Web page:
Content – Grade A
This is truly clean fantasy. While there is a hint of a romance brewing between Rose and her knight, they don’t even make it as far as a kiss in this book. Handholding, yes, but no kissing. The romance and Rose’s initial fascination/crush on her knight is handled in a sweet manner but it doesn’t overwhelm the quest for information. There is an age difference with Rose being not quite 19 when they meet while her knight is 27, but since this thankfully doesn’t happen when she is sixteen, it’s not uncomfortable. It also helps that the knights of the kingdom are held to a strict code of honor and propriety.
There are a few instances of violence (primarily when the Cobelds are around), but it’s essentially bloodless. There is also an accusation of Rose being illegitimate in the beginning chapters due to one minor character’s hatred of her (this was addressed as being motivated by that character’s past and not just a random “I hate you because you’re the heroine” motive), which troubles her deeply (as it should) and was brought up rather painfully when her uncle came to visit as he was her original guardian and the accuser claimed he must really be Rose’s father. The emotions run high and intense, but it is handled in a tasteful manner without resorting to crassness. This question of Rose’s parentage since she has no patronymic leaves an imprint on her and makes things awkward/difficult when she finally learns who her father really is as she does have anger and bitterness to work through in regards to his non-presence in her life growing up.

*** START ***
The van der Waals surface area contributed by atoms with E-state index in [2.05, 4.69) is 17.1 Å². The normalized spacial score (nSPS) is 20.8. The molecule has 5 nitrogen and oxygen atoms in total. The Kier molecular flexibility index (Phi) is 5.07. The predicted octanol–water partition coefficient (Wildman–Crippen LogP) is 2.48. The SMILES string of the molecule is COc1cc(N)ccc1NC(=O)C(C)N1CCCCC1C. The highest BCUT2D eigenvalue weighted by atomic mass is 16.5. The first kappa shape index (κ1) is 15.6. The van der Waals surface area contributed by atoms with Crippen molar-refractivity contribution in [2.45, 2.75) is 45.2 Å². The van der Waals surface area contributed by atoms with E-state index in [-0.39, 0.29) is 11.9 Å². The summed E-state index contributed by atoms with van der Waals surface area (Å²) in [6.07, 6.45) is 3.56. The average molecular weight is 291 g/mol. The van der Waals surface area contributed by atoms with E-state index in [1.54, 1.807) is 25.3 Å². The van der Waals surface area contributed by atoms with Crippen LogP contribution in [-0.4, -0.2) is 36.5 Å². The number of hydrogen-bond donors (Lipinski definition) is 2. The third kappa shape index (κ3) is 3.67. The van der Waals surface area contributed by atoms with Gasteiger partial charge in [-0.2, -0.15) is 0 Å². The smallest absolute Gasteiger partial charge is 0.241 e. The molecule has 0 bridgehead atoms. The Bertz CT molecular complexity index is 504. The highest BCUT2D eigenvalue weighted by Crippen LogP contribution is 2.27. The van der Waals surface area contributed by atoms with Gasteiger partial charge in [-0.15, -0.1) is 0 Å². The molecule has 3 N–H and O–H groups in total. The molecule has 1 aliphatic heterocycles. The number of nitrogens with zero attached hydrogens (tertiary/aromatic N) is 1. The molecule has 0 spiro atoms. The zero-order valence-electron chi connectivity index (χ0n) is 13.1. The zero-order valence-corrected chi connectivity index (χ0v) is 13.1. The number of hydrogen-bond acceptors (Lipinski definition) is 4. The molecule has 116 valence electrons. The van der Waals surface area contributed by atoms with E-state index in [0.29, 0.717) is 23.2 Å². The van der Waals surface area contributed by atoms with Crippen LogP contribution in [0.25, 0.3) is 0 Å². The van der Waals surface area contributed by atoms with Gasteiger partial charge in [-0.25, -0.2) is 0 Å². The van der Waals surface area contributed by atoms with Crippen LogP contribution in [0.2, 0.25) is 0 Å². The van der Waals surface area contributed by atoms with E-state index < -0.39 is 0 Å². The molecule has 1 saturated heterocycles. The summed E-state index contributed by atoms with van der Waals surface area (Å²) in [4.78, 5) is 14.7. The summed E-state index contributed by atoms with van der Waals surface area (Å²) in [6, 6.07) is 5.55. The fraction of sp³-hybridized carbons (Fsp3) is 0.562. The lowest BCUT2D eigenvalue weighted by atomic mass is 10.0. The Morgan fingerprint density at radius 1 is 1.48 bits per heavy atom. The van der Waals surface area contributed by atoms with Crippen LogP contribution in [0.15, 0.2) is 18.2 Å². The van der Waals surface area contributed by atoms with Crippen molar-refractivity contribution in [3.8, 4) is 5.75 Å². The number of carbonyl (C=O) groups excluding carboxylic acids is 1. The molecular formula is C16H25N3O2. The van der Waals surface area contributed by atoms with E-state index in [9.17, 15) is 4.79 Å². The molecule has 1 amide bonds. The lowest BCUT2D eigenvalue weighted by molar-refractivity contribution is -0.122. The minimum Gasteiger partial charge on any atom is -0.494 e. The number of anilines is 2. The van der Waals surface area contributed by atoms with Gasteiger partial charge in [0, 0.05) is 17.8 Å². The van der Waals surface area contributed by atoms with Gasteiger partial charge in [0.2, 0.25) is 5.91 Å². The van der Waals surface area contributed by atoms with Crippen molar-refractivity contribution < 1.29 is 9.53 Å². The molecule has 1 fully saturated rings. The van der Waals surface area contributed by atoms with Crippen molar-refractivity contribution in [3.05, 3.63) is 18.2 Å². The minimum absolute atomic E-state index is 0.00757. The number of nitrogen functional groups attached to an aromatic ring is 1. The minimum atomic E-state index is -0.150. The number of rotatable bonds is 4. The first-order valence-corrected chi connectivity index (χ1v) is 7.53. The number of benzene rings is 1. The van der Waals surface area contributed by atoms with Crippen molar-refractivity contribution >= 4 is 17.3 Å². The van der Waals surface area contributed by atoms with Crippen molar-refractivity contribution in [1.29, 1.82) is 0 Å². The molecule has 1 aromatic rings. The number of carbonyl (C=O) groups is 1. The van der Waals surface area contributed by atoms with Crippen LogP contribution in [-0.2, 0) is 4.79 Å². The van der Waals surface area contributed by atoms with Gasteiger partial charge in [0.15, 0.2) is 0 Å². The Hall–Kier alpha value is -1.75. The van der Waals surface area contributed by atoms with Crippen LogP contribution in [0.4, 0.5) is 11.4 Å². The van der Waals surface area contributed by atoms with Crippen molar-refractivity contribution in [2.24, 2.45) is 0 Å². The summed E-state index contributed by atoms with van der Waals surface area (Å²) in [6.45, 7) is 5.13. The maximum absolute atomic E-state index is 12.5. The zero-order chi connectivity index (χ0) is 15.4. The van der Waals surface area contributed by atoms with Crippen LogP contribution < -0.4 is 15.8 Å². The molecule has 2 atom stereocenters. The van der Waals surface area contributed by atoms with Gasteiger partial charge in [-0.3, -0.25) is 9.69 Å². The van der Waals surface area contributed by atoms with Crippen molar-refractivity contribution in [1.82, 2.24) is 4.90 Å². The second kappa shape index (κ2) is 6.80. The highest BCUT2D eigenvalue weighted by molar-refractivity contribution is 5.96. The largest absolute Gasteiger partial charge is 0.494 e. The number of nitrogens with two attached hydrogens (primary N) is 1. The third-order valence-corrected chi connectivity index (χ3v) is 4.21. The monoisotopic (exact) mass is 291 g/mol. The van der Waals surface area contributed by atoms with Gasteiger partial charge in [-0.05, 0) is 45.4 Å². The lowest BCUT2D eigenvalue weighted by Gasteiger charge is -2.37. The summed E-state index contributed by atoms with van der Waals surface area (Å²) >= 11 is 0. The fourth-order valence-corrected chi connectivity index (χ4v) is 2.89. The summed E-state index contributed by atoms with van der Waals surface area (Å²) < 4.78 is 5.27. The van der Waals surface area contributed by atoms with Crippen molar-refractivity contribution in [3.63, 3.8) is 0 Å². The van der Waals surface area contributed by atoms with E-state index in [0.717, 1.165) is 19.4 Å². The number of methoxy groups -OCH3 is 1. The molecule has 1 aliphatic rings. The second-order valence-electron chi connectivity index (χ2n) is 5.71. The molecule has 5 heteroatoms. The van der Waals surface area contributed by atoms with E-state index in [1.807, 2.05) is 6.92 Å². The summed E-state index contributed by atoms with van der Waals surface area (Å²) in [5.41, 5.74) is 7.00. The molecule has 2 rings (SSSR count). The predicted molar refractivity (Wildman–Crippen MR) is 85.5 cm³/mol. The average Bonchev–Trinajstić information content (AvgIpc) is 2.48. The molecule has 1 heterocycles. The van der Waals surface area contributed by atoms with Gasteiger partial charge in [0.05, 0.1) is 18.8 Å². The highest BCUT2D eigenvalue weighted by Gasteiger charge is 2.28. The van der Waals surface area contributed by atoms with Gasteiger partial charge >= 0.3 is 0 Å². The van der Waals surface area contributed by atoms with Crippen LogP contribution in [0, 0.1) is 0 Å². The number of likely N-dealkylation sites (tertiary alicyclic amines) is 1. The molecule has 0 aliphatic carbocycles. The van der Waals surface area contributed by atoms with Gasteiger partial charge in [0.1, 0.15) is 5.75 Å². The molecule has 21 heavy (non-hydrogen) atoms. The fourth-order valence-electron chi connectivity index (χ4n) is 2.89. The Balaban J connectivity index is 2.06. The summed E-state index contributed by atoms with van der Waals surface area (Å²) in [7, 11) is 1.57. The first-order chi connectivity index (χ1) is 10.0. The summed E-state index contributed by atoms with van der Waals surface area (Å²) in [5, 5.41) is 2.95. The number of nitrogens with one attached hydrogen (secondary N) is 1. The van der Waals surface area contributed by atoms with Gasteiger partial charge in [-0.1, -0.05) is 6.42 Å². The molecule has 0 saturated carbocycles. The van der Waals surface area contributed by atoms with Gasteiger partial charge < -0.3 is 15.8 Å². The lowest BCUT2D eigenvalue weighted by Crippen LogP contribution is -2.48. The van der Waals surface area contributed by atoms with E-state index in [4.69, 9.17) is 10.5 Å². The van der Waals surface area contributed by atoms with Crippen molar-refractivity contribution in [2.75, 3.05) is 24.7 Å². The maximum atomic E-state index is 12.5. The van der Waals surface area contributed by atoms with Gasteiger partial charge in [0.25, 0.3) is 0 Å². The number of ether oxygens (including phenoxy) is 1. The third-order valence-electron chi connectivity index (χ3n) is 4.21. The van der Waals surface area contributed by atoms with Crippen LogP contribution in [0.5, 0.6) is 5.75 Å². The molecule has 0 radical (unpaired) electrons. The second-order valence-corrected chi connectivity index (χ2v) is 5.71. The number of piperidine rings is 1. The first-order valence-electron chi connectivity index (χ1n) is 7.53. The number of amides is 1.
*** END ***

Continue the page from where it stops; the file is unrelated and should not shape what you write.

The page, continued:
Spiritually, there isn’t a heavy emphasis on things at first since Rose’s foster family doesn’t have a relationship with the Creator other than knowing that the Creator exists and obviously created the world and gave the people all their different gifts. Part of Rose’s journey of self-discovery as Rynnaia is finally learning what and who Truth is. This is most obvious in the last 25% of the book when she has her spiritual encounter with the Living Truth, complete with a baptism by immersion at the culmination of her spiritual journey. Yet, this was not heavy-handed. Ryn questions the seemingly contradictory elements of the tale yet she is not scorned for having doubts or not understanding what the others mean. In fact, it is acknowledged that she lacked the spiritual training others received due to the fact that most of people in the Kingdom have never heard the Truth due to errors in judgment on part of those who had been trusted to study and carry out the Truth. This was one of the best handlings of a character’s spiritual search and conversion I’ve read in a long time.